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New report reveals promising protein sources for aquaculture feeds

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By Milthon Lujan

Report details potential of ingredients for aquafeeds.
Report details potential of ingredients for aquafeeds.

The global appetite for seafood products is growing, and aquaculture plays a crucial role in meeting this demand. However, sustaining a thriving industry requires a continuous and secure supply of protein-rich inputs.

The report prepared by HATCH, sponsored by the Gordon and Betty Moore Foundation, delves into the exciting world of emerging protein sources and explores their potential to revolutionize how we feed farmed fish.

The document aims to identify the most competitive emerging protein-rich ingredients to complement existing commercialized ingredients, expand the raw material basket, and close the protein gap in feeds.

Beyond the basics: ingredients with potential

While meeting the nutritional needs of fish or shrimp is crucial, it is only the first step. This report identifies promising contenders that must also be:

  • Produced in large quantities: Sufficient to meet industry demands.
  • Cost-competitive: Affordable compared to existing options.
  • Rigorously tested: Demonstrated to be safe and effective through long-term trials.

Currently, most emerging ingredients face challenges in volume and cost. However, some, like fermented corn protein, show promise despite lower initial adoption. With ongoing research and investment, a few are nearing commercial viability in terms of nutrition, price, volume, and consistency.

Innovation at the core: Where do these ingredients come from?

Identified ingredients are divided into three key categories of innovation:

  • Recycling power: Transforming low-value materials (corn by-products, soy waste) into high-quality ingredients. This includes fermented corn protein, fermented soy flour, barley protein concentrate, and others.
  • Reutilization for the future: Adapting existing industrial processes, such as those used for methanotrophic bacteria and mycelium production, for creating new ingredients.
  • Engineering for efficiency: Developing crops with higher protein yields through genetic improvements (future potential).
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Beyond fishmeal: a basket of ingredients

Traditionally, fishmeal is the gold standard for aquaculture feed protein. However, concerns about costs, sustainability, and supply variability have driven the search for alternatives. Soy flour emerged as a significant player, but limitations in digestibility and environmental considerations have spurred further exploration.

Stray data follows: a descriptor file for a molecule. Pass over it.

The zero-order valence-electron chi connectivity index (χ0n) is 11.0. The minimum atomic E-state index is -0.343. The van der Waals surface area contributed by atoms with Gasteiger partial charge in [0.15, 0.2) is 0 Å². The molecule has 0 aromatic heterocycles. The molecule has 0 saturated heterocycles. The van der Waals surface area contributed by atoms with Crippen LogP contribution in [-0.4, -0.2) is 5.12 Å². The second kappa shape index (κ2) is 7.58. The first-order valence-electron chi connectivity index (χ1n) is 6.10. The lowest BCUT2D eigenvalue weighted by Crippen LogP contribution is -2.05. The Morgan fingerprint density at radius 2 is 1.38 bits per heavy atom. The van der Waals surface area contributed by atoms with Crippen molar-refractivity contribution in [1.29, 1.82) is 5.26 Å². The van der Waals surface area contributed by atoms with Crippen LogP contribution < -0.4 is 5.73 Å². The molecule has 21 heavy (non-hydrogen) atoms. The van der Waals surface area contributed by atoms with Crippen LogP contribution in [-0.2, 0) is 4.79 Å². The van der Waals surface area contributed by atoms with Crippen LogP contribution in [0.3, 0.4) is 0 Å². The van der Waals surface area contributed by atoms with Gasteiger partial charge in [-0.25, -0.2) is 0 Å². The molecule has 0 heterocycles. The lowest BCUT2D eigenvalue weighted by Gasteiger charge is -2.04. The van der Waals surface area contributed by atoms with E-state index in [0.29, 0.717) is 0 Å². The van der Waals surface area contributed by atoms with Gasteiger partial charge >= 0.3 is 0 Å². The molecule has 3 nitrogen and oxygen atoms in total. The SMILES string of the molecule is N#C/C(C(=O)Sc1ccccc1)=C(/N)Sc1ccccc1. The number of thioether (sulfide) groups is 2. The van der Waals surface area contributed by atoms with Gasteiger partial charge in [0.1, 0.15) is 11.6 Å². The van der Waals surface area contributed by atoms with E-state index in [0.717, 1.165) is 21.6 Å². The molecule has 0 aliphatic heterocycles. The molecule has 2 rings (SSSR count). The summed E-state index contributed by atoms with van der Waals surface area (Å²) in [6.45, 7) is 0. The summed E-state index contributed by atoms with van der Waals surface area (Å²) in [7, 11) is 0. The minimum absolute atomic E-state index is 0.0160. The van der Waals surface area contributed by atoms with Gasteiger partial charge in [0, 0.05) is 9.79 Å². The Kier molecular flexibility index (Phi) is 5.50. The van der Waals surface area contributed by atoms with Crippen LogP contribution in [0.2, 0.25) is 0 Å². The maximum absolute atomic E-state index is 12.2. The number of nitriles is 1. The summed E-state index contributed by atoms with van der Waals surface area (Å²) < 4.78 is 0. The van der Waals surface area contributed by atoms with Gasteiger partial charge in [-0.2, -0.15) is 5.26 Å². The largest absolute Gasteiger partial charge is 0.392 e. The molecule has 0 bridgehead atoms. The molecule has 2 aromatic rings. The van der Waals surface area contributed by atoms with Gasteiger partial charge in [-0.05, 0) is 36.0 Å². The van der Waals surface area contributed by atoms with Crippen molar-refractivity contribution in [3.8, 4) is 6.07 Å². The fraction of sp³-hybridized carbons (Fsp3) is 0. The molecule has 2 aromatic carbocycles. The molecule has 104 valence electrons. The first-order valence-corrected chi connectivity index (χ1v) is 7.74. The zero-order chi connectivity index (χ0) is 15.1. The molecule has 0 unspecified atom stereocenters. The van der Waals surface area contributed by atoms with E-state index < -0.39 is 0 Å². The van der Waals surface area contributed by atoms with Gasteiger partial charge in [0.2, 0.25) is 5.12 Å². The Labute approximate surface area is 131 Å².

This report identifies a new wave of promising ingredients poised to join the input group for aquaculture feed formulation:

  • Fermented soy flour: An innovative twist on a familiar ingredient, improving digestibility and potentially mitigating concerns about GMOs.
  • Barley protein concentrate: With exceptional digestibility in salmon, this option is rapidly increasing production.
  • Insect meal: These bioconverters utilize organic waste streams, offering a sustainable protein source with high potential.
  • Methanotrophic bacteria: Harnessing natural gas to create an endless protein source, this option requires further development but is immensely promising.
  • Mixed nut meal: This option offers superior nutrition and digestibility, particularly for trout, with potential for broader production beyond California.

Navigating the path to market adoption

While these ingredients show exciting potential, several hurdles remain before widespread adoption:

  • Increased production: Production processes need refinement to ensure consistent quality and quantity at commercially viable levels.
  • Investment considerations: Securing capital to finance essential infrastructure is crucial for emerging ingredient producers.
  • Testing marathon: Feed producers demand rigorous testing and long trial periods before including new ingredients in aquaculture feed formulations.

Learning from neighbors: Synergies beyond aquaculture

The emerging protein ingredient market extends beyond aquaculture feeds. Pet food and neonatal livestock markets also offer valuable outlets, providing revenue streams during crucial early development stages.

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Sustainability at the forefront

As the ingredient basket expands, understanding the environmental impact of each source is critical.

Life cycle assessments (LCA) play a fundamental role in assessing the environmental impact of these new ingredients. This report highlights plant-based options and those using agricultural by-products for having a lower environmental footprint.

Conclusion

The successful integration of these emerging ingredients requires collaboration across the aquaculture value chain. Ingredient producers, investors, and research institutions working together can unlock the full potential of these innovations, paving the way for a more sustainable and secure future for aquaculture.

Reference (open access)
Chen Linda. 2024. Emerging Protein-Rich Ingredients For Aquaculture – Report 2024. HATCH – Gordon and Betty Moore Foundation. 92 p.